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Customer communication and engagement is crucial for any business, and the quality of your customer service can make or break your success. Particularly for small businesses, customers will appreciate a personable approach and respond to a business that cares about their concerns. In some cases, the law may have a specific standard for how your business can communicate with your customers and the kinds of claims you can make. This article will cover some broad areas of law that may apply to your business when you communicate with customers. Additionally, there may be other laws that apply to your particular industry or business type, so make sure you know these as well.

Accurately Represent Your Product or Service

If you sell consumer goods or services, ensure that you portray an honest and transparent image of the things you sell. When you communicate with customers, whether through conversation or via your advertising materials, ensure that you do not make any claims you cannot back up with evidence. Otherwise, you may face substantial legal penalties. Depending on the nature of the products you sell, you may also have mandatory information requirements you need to disclose.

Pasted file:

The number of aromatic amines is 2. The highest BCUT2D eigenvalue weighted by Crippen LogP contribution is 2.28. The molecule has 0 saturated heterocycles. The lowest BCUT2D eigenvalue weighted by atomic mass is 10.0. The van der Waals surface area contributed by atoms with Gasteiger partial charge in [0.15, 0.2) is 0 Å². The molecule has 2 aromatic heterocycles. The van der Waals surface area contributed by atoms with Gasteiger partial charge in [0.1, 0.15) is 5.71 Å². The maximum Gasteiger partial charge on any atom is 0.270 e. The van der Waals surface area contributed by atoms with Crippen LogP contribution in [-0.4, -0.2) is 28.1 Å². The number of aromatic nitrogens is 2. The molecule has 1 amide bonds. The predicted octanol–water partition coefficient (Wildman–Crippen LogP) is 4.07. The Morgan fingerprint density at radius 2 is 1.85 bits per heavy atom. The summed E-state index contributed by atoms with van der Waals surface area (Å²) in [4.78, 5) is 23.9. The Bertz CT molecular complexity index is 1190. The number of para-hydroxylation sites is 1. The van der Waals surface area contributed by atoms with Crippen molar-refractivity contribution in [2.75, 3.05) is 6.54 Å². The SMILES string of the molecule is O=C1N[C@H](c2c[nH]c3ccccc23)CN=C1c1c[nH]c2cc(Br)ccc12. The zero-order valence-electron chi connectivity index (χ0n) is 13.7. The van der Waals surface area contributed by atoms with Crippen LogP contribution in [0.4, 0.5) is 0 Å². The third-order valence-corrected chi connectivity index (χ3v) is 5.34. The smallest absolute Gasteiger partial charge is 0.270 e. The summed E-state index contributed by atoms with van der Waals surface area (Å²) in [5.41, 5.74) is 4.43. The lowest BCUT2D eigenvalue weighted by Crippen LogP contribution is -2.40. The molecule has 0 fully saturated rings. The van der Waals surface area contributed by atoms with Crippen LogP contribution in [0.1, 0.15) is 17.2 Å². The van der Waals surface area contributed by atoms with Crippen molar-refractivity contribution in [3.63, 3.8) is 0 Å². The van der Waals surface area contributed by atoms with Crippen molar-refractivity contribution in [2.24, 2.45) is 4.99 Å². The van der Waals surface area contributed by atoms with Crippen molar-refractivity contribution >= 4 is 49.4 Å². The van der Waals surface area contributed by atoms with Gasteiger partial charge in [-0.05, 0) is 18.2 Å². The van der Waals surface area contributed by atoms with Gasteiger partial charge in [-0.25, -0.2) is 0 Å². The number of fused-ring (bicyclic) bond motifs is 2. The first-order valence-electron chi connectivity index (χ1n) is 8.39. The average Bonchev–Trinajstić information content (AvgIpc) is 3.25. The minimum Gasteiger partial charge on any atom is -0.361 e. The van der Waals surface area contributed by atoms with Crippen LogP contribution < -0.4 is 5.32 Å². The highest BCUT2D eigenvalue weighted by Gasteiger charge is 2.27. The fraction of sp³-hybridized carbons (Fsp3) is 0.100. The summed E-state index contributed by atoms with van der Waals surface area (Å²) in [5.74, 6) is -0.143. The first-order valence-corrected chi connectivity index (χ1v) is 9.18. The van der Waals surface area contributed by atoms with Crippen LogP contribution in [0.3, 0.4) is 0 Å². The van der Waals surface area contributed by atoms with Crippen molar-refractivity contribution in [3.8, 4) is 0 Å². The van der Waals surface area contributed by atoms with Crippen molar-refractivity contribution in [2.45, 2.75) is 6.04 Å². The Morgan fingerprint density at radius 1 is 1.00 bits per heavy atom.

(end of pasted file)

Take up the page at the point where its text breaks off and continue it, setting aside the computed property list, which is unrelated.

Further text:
For example, customers may purchase your products because of their low carbon footprint and sustainability benefits. In your communications with your customers, do not make environmental claims unless you have the science or evidence to back them up.

When drafting sales contracts with your customers, ensure that you include a good description of the product or service you are selling, as well as any other essential terms. If you are operating contracts online, be sure that you have some form of customer acceptance.

Do Not Mislead Your Customers

Furthermore, when communicating with your customers, you could face hefty legal fines if you mislead them. If a court finds that you have engaged in misleading or deceptive conduct, under the Fair Trading Act, per offence, you could face fines up to:

  • $200,000 for individuals; and
  • $600,000 for body corporates.